The last three polls on Scottish independence voting intention have put support for leaving the UK at between 49 per cent and 52 per cent, when the don’t knows are removed.
An online poll at the start of August conducted by Lord Ashcroft also put independence in the lead for the first time in two and a half years, while polling expert Professor Sir John Curtice has said that “it can no longer be presumed that Scotland would vote ‘no’ again in an independence ballot”.
A dossier of Scottish coverage of the Ashcroft opinion poll - conducted in the wake of Mr Johnson’s first visit as Prime Minister to Scotland - was sent to Number 10 by former Scottish Tory leader Ruth Davidson. It also saw almost half polled – 47 per cent – say they wanted a second independence referendum to be held within the next two years.
Downing Street is too complacent about the danger of a second independence referendum a senior Whitehall official has said, with a lack of “panic” at the most senior levels about the strengthening trend in polling on Scottish independence.
However, when asked if there was panic in Downing Street at the shift in attitudes towards independence, the Whitehall source responded: “There isn’t nearly enough panic.”
They added: “The 55-45 result in 2014 was close enough.”
Concerns raised before Boris Johnson became Prime Minister that his Brexit policy would prove divisive within the UK nations, have been reflected in the most recent polling and in research by the Centre on Constitutional Change which showed the Brexit was “dislodging the long-held red lines about the [UK] union”.
It found that a majority of Conservative voters in England would prefer to press ahead with Brexit even if it led to Scottish independence and the collapse of the Northern Irish peace process.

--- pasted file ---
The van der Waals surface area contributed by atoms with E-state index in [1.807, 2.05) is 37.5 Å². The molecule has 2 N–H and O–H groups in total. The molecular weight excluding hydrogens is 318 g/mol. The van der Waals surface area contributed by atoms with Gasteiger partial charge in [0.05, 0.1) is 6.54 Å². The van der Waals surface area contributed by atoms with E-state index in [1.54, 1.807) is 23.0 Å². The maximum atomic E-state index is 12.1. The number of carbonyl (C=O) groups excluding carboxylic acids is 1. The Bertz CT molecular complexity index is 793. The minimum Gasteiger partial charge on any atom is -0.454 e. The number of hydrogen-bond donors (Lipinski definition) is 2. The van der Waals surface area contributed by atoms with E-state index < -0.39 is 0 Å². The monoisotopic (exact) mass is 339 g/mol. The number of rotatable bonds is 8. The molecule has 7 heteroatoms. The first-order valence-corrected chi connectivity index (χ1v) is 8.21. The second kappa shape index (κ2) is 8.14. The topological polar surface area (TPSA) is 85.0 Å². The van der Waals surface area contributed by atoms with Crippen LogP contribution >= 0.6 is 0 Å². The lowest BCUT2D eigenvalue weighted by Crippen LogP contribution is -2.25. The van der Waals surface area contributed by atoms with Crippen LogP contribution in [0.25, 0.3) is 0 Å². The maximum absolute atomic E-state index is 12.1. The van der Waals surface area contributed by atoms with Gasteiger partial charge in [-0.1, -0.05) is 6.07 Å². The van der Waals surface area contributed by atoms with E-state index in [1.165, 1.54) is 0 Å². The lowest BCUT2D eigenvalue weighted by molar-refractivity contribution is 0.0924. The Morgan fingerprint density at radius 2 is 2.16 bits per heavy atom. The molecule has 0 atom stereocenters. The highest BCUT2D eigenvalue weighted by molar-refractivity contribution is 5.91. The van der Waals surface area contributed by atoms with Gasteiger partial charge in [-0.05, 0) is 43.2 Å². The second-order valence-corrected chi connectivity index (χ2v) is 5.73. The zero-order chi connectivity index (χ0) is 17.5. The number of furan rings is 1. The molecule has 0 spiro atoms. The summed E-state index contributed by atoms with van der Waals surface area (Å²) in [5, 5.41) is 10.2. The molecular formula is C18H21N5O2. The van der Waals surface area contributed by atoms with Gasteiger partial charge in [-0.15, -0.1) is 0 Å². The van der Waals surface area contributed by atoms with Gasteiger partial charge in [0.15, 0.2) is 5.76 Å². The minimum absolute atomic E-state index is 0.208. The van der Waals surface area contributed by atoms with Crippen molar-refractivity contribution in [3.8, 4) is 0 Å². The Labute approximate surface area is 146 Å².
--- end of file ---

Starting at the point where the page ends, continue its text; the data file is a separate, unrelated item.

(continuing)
Mr Johnson has also stuck with the hard line established at the start of this year by Mrs May, who said she would not grant permission for a second independence referendum if powers were requested by the Scottish Parliament. Last month the Prime Minister also told journalists at a reception in Downing Street that “it was a once in a generation vote”.
His “muscular unionism” has been reflected by a number of Scottish Tory MPs, including Andrew Bowie who last week was criticised for claiming the UK had “given away” Bute House and Edinburgh Castle to Scotland as part of the devolution settlement, branding it a “mistake.”
The MP for West Aberdeenshire and Kincardine, labelled the castle one of the “fantastic assets” of the United Kingdom but lamented the fact it can no longer be used for UK Government functions, however the Castle was previously part of the Crown Estate, and never “owned” by the UK government.
However one concession reportedly made by Downing Street to its ‘Union unit’ - led by a former Scottish Conservative Party aide - is an agreement with the Scottish Tories not to comment on what conditions would ‘trigger’ permission for a second independence referendum.
The internal Tory agreement came after the Labour Party row over the summer about its stance on the granting of a Section 30 Order, with the UK and Scottish parties at odds over the issue.
No coalition with Labour unless IndyRef is backed
SNP Westminster leader Ian Blackford yesterday put more pressure on Labour over the issue saying his party would only support a Jeremy Corbyn government, in the result of a hung Parliament, if a Section 30 Order was granted.
Ian Blackford told the BBC’s Sunday Politics Scotland programme that they would not form a coalition with Jeremy Corbyn’s party, but that they would be prepared to work with them on a “progressive basis”. The MP for Ross, Skye and Lochaber was asked if support for a minority government would depend on them being given a Section 30 Order - legislation which gives Holyrood the power to stage a referendum.